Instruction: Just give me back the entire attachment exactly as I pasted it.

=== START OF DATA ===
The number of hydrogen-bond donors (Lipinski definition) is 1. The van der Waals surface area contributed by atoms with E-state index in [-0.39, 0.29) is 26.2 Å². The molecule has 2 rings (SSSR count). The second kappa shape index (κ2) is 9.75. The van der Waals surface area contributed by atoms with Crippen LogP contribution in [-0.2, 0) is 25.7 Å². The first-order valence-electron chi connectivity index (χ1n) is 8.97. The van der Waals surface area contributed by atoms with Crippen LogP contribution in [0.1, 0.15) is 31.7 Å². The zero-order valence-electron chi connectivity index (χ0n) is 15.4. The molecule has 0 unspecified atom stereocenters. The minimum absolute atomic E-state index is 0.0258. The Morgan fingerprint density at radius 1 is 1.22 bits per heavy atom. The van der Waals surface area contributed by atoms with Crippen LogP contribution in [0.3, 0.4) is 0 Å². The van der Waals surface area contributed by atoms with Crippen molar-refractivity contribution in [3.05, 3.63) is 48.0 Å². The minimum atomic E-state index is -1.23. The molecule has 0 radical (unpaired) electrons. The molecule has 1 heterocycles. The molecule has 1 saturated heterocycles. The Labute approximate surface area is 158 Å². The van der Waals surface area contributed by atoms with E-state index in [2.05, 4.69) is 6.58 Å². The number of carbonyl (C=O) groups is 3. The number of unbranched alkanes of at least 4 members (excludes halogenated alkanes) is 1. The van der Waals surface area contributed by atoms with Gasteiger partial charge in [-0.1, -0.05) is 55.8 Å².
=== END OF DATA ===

The number of hydrogen-bond donors (Lipinski definition) is 1. The van der Waals surface area contributed by atoms with E-state index in [-0.39, 0.29) is 26.2 Å². The molecule has 2 rings (SSSR count). The second kappa shape index (κ2) is 9.75. The van der Waals surface area contributed by atoms with Crippen LogP contribution in [-0.2, 0) is 25.7 Å². The first-order valence-electron chi connectivity index (χ1n) is 8.97. The van der Waals surface area contributed by atoms with Crippen LogP contribution in [0.1, 0.15) is 31.7 Å². The zero-order valence-electron chi connectivity index (χ0n) is 15.4. The molecule has 0 unspecified atom stereocenters. The minimum absolute atomic E-state index is 0.0258. The Morgan fingerprint density at radius 1 is 1.22 bits per heavy atom. The van der Waals surface area contributed by atoms with Crippen LogP contribution in [0.3, 0.4) is 0 Å². The van der Waals surface area contributed by atoms with Crippen molar-refractivity contribution in [3.05, 3.63) is 48.0 Å². The minimum atomic E-state index is -1.23. The molecule has 0 radical (unpaired) electrons. The molecule has 1 heterocycles. The molecule has 1 saturated heterocycles. The Labute approximate surface area is 158 Å². The van der Waals surface area contributed by atoms with E-state index in [2.05, 4.69) is 6.58 Å². The number of carbonyl (C=O) groups is 3. The number of unbranched alkanes of at least 4 members (excludes halogenated alkanes) is 1. The van der Waals surface area contributed by atoms with Gasteiger partial charge in [-0.1, -0.05) is 55.8 Å².